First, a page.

The Federal Emergency Management Agency should not extend its mandatory flood insurance program to areas without levees and needs a more modern approach to analyzing and managing flood risk behind levees, says a report from the National Research Council.
The report says purchasing flood insurance is an effective way for property owners behind levees to deal with financial risk from floods. But at this time there is no reason to extend the mandatory purchase requirement — which requires commercial and residential property owners with a federally backed mortgage located in the 100-year floodplain to purchase flood insurance — to areas behind accredited levees.
The mandatory purchase requirement has not been effective at achieving widespread flood insurance purchase in areas of the floodplain without levees, according to the report, which says FEMA should study whether the mandatory purchase requirement is necessary throughout flood hazard areas and behind levees.
The report responds to a request from FEMA, which asked the National Research Council to examine the manner in which levees are addressed in the national flood insurance program. In recent years extreme storms and hurricanes have caused increasingly disastrous flooding along US rivers and coastal areas, with much of the damage occurring when levees failed or were overtopped by water, as was the case in last year’s Superstorm Sandy and 2005’s Hurricane Katrina (pictured).
Properties that are located in 100-year floodplains but protected by an accredited levee system — one built to withstand a flood that has a 1 percent chance of happening each year — are exempt from the requirement to buy flood insurance.
FEMA began modernizing its flood maps in 2003, and found that some accredited levees no longer met the standard of protecting against a 1 percent annual chance flood. In establishing flood insurance premium rates, FEMA considers a non-accredited levee to be the same as no levee at all; this means that property owners protected by levees that do not meet the standard would be considered “without levee” and required to buy flood insurance at the same rates as those with no levees.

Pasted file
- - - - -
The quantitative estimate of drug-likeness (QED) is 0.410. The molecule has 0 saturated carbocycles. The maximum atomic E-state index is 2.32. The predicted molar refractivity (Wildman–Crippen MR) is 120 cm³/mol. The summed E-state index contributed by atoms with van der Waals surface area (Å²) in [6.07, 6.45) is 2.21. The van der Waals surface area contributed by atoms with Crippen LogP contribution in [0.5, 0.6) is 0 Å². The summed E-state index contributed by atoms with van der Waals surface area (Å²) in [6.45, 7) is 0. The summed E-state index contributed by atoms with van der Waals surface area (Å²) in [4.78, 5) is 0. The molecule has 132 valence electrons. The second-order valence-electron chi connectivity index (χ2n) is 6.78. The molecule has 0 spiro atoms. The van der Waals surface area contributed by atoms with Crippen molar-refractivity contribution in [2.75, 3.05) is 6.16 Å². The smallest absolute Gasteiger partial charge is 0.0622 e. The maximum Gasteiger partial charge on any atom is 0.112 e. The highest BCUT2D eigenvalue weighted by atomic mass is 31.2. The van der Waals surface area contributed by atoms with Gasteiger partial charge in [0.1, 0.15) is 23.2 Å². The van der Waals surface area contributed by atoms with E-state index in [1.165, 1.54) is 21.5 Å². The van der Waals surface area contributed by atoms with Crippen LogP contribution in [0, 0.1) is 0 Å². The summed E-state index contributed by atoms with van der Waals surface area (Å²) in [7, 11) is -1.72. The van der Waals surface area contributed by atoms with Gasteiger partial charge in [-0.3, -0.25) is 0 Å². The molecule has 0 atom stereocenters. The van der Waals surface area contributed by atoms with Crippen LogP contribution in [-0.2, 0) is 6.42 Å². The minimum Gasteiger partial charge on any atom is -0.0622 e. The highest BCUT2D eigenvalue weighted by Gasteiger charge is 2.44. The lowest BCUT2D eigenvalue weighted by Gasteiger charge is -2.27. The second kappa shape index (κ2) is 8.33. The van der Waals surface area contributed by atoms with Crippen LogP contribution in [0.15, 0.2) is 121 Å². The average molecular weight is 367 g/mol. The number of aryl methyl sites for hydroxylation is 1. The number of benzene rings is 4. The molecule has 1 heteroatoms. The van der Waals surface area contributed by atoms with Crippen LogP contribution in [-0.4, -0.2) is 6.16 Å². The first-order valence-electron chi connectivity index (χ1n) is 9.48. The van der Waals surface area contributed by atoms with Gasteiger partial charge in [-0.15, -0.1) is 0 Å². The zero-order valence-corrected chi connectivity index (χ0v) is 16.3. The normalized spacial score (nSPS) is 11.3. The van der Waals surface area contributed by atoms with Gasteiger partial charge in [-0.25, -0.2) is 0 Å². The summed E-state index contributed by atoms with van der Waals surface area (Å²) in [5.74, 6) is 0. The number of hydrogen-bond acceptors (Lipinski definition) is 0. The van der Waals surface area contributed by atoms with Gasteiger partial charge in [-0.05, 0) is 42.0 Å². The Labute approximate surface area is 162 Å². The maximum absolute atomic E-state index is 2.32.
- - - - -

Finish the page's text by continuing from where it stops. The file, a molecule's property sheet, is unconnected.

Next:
At the urging of Congress, the FEMA administrator instructed the agency’s staff to replace its current “without levee” approach with one that would better reflect the flood risk in areas impacted by non-accredited levees. In response, FEMA is developing a new approach, the Levee Analysis and Mapping Procedure (LAMP).
The National Research Council’s report says that although the LAMP approach is technically sound, it is a short-term response and is not based on modern risk-based analysis. It recommends that FEMA not implement the LAMP approach and instead move to a more modern risk-based analysis that uses computational and mapping techniques to produce state-of-the-art risk estimates for all areas that are vulnerable to flooding.
In assessing the aftermath of Hurricane Sandy last year, insurance industry analysts said that the national flood insurance program was already $20 billion in debt since Hurricane Katrina.
Photo Credit: FEMA